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Henoch-Schönlein purpura (HSP) - Introduction and Symptoms

Introduction|
Also known as Anaphylactoid purpura.
Henoch-Schönlein purpura (HSP) is a disorder that causes inflammation and bleeding in the small blood vessels in your skin, joints, intestines and kidneys.
The most striking feature of Henoch-Schonlein purpura is a purplish rash, typically on the lower legs and buttocks. Henoch-Schonlein purpura can also cause abdominal pain and aching joints. Rarely serious kidney damage can occur.
HSP can affect people of any age, but the majority of cases occur in children under 10.
The medical term for inflammation of the blood vessels is vasculitis. Blood vessels throughout the body become irritated and swollen, which can cause problems such as bleeding into the skin (resulting in a rash) and occasionally problems affecting the kidneys and bowel.
HSP is not usually serious and most cases get better within a few weeks.
Symptoms|

The four main characteristics of Henoch-Schonlein purpura include:
Skin Rash (purpura). that looks like small bruises or reddish-purple spots, usually on the buttocks, around the elbows and on the legs, and sometimes also on the face and upper body, are the most distinctive and universal sign of Henoch-Schonlein purpura. The rash develops mainly on the buttocks, legs and feet, but it can also appear on the arms, face and trunk and may be worse in areas of pressure, such as the sock line and waistline.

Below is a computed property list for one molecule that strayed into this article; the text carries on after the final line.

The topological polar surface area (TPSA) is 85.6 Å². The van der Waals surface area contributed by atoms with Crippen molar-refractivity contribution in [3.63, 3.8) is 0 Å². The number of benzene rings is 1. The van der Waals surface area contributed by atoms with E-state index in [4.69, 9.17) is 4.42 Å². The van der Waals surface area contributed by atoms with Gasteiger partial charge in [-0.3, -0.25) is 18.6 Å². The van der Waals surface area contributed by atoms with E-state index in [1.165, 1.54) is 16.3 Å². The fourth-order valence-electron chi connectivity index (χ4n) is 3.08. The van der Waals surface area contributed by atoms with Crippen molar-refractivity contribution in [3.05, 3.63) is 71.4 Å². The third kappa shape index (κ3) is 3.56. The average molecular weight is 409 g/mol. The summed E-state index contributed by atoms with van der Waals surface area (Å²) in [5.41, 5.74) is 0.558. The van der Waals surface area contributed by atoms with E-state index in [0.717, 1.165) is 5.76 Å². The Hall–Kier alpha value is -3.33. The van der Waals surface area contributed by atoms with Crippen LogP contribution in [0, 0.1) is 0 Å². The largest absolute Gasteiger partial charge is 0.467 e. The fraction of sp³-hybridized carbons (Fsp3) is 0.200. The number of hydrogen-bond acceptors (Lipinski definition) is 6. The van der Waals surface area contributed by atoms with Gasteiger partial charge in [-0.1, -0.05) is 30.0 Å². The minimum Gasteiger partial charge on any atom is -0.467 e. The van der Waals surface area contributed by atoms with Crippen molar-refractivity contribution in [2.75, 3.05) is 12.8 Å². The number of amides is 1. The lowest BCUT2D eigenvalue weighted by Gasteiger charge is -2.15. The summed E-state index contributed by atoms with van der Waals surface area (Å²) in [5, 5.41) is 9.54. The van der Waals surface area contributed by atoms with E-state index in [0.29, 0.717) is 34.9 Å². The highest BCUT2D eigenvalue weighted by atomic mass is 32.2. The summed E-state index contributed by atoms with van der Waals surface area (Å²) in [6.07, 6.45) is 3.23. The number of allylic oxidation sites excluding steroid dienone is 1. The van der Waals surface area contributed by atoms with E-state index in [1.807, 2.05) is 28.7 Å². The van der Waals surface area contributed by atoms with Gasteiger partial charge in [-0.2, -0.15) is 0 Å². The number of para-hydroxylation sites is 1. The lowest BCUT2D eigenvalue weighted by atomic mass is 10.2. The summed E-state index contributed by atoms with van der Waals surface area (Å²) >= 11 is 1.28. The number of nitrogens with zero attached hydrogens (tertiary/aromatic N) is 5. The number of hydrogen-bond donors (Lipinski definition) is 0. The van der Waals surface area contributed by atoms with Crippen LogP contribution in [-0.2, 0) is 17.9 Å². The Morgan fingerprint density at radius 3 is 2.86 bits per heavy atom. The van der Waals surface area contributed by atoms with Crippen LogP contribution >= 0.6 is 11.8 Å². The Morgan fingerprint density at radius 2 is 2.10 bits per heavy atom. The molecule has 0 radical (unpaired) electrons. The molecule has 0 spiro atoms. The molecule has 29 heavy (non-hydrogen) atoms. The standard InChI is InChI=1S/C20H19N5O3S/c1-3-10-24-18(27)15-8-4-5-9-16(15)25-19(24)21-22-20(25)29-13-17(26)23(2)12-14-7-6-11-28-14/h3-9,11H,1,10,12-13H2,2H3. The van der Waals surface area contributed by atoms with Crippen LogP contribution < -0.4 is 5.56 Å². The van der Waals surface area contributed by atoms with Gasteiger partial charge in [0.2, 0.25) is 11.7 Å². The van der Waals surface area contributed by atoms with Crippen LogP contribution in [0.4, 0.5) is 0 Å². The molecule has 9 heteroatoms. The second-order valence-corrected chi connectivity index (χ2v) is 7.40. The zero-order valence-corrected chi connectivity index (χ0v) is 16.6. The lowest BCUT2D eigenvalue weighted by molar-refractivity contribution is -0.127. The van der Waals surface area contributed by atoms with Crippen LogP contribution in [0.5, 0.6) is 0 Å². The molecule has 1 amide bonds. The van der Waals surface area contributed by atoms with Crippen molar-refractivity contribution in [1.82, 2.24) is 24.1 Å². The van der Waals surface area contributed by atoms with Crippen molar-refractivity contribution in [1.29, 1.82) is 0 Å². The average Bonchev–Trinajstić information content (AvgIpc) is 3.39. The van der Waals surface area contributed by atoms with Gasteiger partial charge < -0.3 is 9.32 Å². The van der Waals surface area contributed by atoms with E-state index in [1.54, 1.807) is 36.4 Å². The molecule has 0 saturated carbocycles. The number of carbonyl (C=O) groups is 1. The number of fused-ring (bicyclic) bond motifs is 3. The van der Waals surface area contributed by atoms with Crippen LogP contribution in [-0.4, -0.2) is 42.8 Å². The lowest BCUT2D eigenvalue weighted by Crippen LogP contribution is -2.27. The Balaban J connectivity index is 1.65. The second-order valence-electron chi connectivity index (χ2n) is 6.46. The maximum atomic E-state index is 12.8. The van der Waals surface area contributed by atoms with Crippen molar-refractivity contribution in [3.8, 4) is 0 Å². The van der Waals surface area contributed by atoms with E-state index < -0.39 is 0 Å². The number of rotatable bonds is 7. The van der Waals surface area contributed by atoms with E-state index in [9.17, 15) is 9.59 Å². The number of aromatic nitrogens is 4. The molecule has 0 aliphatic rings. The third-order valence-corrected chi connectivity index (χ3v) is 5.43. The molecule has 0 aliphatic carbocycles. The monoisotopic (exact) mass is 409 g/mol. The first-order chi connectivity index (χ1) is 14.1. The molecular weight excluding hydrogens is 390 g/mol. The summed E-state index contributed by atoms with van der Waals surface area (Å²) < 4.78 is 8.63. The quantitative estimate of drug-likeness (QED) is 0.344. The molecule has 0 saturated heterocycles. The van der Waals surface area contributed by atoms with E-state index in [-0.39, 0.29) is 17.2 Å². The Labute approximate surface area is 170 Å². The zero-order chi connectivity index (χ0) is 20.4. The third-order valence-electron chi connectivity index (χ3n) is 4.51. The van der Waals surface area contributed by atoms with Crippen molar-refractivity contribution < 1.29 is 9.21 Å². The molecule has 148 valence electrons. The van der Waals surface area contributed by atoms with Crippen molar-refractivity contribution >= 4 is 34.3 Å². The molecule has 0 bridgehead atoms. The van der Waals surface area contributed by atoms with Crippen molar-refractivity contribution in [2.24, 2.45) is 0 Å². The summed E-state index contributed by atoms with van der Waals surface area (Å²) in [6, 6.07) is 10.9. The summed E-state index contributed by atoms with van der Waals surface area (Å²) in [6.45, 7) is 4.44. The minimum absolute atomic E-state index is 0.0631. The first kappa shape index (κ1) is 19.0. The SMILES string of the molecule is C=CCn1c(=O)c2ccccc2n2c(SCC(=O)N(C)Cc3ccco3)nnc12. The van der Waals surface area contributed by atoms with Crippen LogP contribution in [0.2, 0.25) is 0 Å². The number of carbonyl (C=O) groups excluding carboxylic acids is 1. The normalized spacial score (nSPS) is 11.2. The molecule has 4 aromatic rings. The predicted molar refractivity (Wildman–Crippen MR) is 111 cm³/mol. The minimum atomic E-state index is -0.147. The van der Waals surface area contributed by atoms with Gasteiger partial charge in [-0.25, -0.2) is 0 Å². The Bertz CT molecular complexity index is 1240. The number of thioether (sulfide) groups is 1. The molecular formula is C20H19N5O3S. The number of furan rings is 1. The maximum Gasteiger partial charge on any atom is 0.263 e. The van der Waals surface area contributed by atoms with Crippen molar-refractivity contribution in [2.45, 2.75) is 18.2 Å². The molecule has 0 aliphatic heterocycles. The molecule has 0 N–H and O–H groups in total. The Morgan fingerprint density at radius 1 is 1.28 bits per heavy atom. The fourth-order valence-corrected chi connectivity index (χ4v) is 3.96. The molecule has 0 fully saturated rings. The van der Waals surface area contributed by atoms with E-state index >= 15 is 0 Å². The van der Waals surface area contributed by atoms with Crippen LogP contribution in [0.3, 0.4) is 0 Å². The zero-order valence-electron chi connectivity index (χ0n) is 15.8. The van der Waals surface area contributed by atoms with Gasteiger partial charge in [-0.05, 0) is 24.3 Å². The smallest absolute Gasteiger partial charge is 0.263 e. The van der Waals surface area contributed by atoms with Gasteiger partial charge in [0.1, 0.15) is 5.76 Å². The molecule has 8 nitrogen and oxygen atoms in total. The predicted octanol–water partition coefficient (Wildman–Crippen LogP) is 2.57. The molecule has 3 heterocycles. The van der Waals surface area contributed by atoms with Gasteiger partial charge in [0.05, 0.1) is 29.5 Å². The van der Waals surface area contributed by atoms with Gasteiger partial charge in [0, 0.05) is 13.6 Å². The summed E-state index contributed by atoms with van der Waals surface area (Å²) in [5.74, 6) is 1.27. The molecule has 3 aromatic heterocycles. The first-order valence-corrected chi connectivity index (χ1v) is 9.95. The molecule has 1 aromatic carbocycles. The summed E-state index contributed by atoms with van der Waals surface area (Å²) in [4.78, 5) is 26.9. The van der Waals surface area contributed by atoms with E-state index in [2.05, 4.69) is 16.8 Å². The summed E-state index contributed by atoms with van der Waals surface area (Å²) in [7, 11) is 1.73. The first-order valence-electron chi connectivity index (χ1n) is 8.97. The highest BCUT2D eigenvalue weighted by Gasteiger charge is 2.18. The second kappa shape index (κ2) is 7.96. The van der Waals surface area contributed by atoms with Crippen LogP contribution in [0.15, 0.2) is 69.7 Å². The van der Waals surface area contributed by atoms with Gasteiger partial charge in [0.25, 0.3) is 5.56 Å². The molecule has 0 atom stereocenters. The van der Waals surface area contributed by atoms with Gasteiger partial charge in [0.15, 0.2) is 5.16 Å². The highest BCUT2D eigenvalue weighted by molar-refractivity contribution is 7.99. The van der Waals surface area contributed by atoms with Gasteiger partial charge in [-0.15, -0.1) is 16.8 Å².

Swollen, sore joints (arthritis). People with Henoch-Schonlein purpura often have pain and swelling around the joints — mainly in the knees and ankles. Joint pain sometimes precedes the classical rash by one or two weeks. These symptoms subside when the disease clears and leave no lasting damage.
Gastrointestinal symptoms. Many children with Henoch-Schonlein purpura develop gastrointestinal symptoms, such as abdominal pain, nausea, vomiting or bloody stools. These symptoms sometimes occur before the rash appears.

Kidney involvement. Henoch-Schonlein purpura can also affect the kidneys. In most cases, this shows up as protein or blood in the urine, which you may not even know is there unless you have a urine test done. Usually this goes away once the illness passes, but in a few cases, kidney disease may develop and even persist.

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